Monday, 4 October 2010

A Day to Savour

A great day to be out and about, it started a bit grey and drizzly, but then became quiet brilliant, possibly the more so for the poor start. Days like this are the more to be savoured as you just know there can be few left this year, each one might be the last for perhaps six months. A really good day in October is somehow worth a week's worth in high summer, at least to me.

The day actually started on a high as I pulled in to the main car park to be greeted by the sight of a male stonechat on the car park bank, a rare bird indeed at Blashford and only my second record and the first for the BTO Challenge. A second notable sighting was of 3 mandarin duck on Ivy Lake, one of which was a drake just acquiring his finery.

The night was mild and there was a good range of moths, although no new species for the year, although the caddisfly in the picture was a rather fine creature, it is a shame I cannot identify them.
When I picked up the trap there were two beetles under it, one a ground beetle with fine sculptured back and fused elytra. I looked it up later and it seems to be Cychrus caraboides a species that feeds on snails and has a rather elongated head the better to prize them out of their shells.
The second beetle was also not a typical species as it did not have long elytra covering the abdomen. Like the ground beetle it had the large jaws of a predator, it also objected to me taking a picture of it and adopted a threat posture with tail raised and jaws open. It is a common species of rove beetle called a devil's coach horse.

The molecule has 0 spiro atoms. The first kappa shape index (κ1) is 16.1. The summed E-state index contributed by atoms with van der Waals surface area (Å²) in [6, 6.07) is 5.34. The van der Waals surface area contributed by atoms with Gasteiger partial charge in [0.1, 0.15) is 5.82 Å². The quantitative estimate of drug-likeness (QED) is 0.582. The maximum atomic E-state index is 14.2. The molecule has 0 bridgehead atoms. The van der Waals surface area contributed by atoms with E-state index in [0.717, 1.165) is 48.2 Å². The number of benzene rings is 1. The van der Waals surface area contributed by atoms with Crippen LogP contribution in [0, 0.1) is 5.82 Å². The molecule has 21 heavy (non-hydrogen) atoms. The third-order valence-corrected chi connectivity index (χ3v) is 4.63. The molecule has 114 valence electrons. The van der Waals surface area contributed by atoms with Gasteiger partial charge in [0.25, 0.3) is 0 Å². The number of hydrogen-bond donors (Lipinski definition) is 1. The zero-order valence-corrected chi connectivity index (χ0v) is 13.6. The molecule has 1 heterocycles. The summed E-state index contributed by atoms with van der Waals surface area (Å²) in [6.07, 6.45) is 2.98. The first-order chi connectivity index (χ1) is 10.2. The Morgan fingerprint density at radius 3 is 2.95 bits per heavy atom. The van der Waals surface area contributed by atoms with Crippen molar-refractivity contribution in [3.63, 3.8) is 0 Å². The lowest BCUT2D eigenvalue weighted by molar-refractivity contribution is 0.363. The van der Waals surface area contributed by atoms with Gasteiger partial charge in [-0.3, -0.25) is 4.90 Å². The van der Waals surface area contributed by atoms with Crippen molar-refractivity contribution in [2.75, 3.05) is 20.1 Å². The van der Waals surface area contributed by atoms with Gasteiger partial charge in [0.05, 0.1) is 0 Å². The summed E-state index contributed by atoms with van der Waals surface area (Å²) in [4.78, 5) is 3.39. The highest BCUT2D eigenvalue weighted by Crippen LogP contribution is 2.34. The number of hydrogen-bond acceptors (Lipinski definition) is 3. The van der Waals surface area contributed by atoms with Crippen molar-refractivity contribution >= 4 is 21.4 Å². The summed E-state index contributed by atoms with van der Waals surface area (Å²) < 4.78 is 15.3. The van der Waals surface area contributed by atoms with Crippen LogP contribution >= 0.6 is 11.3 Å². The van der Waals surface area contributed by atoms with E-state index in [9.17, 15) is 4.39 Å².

At lunchtime I went to the Tern hide and was rewarded with great views of a common sandpiper, it was a juvenile, as can be told from the pale edges to the coverts producing bars along the closed wing.
The really keen might notice that this bird's tail is rather short for a common sandpiper and it is, but do not jump to any hasty conclusions, it had lost the central feather somehow, as was clear when I saw it preening. It also did a rather fine wing raise, which I managed to capture, it shows the underwing rather well.
As I was watching the sandpiper someone else in the hide spotted a fine sparrowhawk fly onto one of the posts near the hide. I was a little concerned as the sandpiper did not seem to have noticed it.
I decided to try and get a couple of the new rafts onto the water during the afternoon, although I was a little worried I would not get them down the path alongside Rockford Lake, in fact Jim seemed sure I would not. Actually it was fine and I managed to plant up two, mainly with Glyceria maxima or reed sweet-grass. Not my favourite plant as it has viciously serrated leaves from which I have got some fiendish cuts in the past. It does have the advantage of seeming to need a lot of phosphate and this is a key attribute for this project which is aimed at finding ways of reducing phosphate in the lake water.
It was a fabulous afternoon to be working on the lake shore and the whole time there was a reed warbler hopping about noisily in the reeds next to me. The view up the lake was so fine that I took a panorama view of it, you will need to click on it to enlarge in order to really see it though.


  1. Stunning Images,love the great Macro images.

  2. Thanks, it is amazing what even a little point and shoot camera can do these days. All my shots are taken with a five year old Canon A610, it has reasonable macro and fits my scope for digiscoping without the need for tedious clamps and tubes.